¶ 15. At the close of First Quality's case, the Kirschbaums moved for a directed verdict and the court reserved ruling. Although never formally decided, this motion was effectively denied when the court ruled in favor of First Quality on the merits of its Prompt Pay Act claim. Because the merits decision resolved the motion for a directed verdict, we review that decision relating to the Kirschbaums' justification for withholding payment. Factual findings underlying the court's decision will be upheld absent clear error, while the court's legal conclusions are reviewed de novo. Gladstone v. Stuart Cinemas, Inc., 2005 VT 44, ¶ 12, 178 Vt. 104, 878 A.2d 214.

¶ 16. The court's findings as to the Kirschbaums' bad faith are supported by the record. The court relied on two particular instances of less-than-straightforward dealing to conclude that the Kirschbaums had no good faith basis to withhold payment. The court found that First Quality's charges to the Kirschbaum American Express card were authorized, and that Mr. Kirschbaum's representation to the contrary was not credible. The finding is supported by the testimony of both Mr. Woltjen and Mr. Kirschbaum that, per their agreement, the customer's credit card was to be charged at the point of sale and when the carpet arrived from the manufacturer. The court also found that, despite the Kirschbaums' claims to the contrary, First Quality stood prepared to uphold the parties' agreed-upon plan to replace the defective carpeting but, due to the Kirschbaums' actions, it never had the chance to do so. Again, both Mr. Woltjen and Mr. Kirschbaum testified to the latter effect and, as the court noted, it was First Quality who insisted on replacement as a condition for installing the defective carpet in the first place. These findings, in turn, support the court's conclusion that the Kirschbaums had no good faith basis to withhold payment.

¶ 17. The Kirschbaums' second argument is that the court did not again explicitly recite its finding of bad faith when awarding attorney's fees. This is either a hyper-technical or phantom concern, however, since the court already stated its conclusion as to their lack of good faith when deciding the merits. Having already spoken on this issue once, § 4007(c) required no redundancy on the issue when addressing attorney's fees.

¶ 18. Finally, we consider the Kirschbaums' argument that the civil division improperly denied their claim under the Consumer Fraud Act (CFA). The Kirschbaums argue that the court misinterpreted the CFA to apply only to statements made at the point of sale when it reasoned that any alleged misrepresentations by First Quality did not violate the CFA because “the purchase of the carpet ․ had already occurred and thus the statements had no impact upon any decision to purchase” the carpet. They assert that the CFA covers both sales as well as services provided after the point of sale, and that First Quality violated the CFA by failing to “disclose the extent of the installation of the defective carpeting” and “by refusing to replace all of the defective carpeting or repair defective seams.”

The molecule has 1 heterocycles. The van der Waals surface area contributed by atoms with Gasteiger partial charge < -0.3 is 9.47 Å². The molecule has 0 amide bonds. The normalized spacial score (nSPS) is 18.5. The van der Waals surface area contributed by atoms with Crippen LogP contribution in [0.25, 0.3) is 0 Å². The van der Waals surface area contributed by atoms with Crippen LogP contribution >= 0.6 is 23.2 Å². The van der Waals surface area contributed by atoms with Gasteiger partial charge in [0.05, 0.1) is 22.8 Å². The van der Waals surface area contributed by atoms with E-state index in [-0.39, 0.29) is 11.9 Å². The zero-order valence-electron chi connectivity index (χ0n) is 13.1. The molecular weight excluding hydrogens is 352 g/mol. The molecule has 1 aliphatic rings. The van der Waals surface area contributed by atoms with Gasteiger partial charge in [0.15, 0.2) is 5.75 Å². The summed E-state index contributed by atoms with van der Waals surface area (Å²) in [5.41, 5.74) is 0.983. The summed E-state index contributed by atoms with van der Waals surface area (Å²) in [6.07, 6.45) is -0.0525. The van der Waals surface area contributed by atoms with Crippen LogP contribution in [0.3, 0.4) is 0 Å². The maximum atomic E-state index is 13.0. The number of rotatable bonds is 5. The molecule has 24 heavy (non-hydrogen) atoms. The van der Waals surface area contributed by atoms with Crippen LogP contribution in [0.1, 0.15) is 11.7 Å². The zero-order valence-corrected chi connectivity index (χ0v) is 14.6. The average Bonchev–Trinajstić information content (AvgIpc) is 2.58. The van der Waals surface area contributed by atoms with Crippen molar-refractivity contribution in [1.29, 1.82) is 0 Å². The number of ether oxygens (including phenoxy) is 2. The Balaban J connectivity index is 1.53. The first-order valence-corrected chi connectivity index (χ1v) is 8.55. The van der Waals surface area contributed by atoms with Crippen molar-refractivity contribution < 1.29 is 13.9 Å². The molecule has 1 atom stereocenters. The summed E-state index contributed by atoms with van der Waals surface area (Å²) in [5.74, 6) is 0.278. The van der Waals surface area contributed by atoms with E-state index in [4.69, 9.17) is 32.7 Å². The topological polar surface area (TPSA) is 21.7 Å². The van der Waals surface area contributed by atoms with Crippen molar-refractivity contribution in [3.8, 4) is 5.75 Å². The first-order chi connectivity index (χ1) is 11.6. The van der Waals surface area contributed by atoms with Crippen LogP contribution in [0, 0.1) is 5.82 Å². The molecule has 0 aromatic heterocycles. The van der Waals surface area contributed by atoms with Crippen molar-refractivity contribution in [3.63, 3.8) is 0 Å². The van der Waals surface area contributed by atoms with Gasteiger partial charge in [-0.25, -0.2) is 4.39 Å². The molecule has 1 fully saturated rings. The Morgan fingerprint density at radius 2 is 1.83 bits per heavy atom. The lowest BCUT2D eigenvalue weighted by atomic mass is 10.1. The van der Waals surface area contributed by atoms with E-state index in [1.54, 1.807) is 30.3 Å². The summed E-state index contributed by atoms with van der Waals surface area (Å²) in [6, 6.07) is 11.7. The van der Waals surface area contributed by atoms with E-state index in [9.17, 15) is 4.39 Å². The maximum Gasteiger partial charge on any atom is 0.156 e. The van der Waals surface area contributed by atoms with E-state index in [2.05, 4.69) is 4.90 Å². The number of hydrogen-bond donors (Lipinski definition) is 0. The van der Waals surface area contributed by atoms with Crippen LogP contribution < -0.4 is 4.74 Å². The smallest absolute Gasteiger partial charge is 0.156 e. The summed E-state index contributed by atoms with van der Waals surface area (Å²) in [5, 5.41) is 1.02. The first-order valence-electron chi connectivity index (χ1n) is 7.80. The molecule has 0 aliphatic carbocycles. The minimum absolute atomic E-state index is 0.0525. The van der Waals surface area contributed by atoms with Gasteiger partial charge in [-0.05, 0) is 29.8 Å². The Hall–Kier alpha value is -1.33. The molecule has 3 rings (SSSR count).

¶ 19. To establish a claim under the CFA, a plaintiff must prove three elements: “(1) there must be a representation, practice, or omission likely to mislead the consumer; (2) the consumer must be interpreting the message reasonably under the circumstances; and (3) the misleading effects must be ‘material,’ that is, likely to affect the consumer's conduct or decision with regard to a product.” Greene v. Stevens Gas Serv., 2004 VT 67, ¶ 15, 117 Vt. 90, 858 A.2d 238 (citation omitted). Material misrepresentations may be made either at the time of sale, or in the course of services provided after the point of sale. See Jordan v.. Nissan N. Am., Inc., 2004 VT 27, ¶ 5, 176 Vt. 465, 853 A.2d 40 (stating that to prove third element of consumer fraud plaintiff must show that “the misleading representation was material in that it affected the consumer's purchasing decision”); see also 9 V.S.A. § 2451a(a) (defining “consumer” under CFA as “any person who purchases, leases, contracts for, or otherwise agrees to pay consideration for goods or services ․ for his or her use or benefit or the use or benefit of a member of his or her household”). Regardless, the civil division did not reinterpret this third element of consumer fraud in denying the Kirschbaums' claim. Rather, its ruling rested on the factual determinations that First Quality made no misleading statements at any point regarding the defective carpeting and that, in any event, the Kirschbaums did not rely on any such statements in making decisions regarding their purchase.5

¶ 20. Contrary to the Kirschbaums' characterization, therefore, the court's determinations implicate no questions of law subject to de novo review. We will uphold the court's findings “unless they are clearly erroneous” and affirm its conclusions “as long as they are reasonably supported by the findings.” Waterbury Feed Co., LLC v. O'Neil, 2006 VT 126, ¶ 6, 181 Vt. 535, 915 A.2d 759 (mem.); V.R.C.P. 52(a)(2). We hold that the court's conclusion that First Quality made no misrepresentation is supported by its findings, which are supported by the evidence.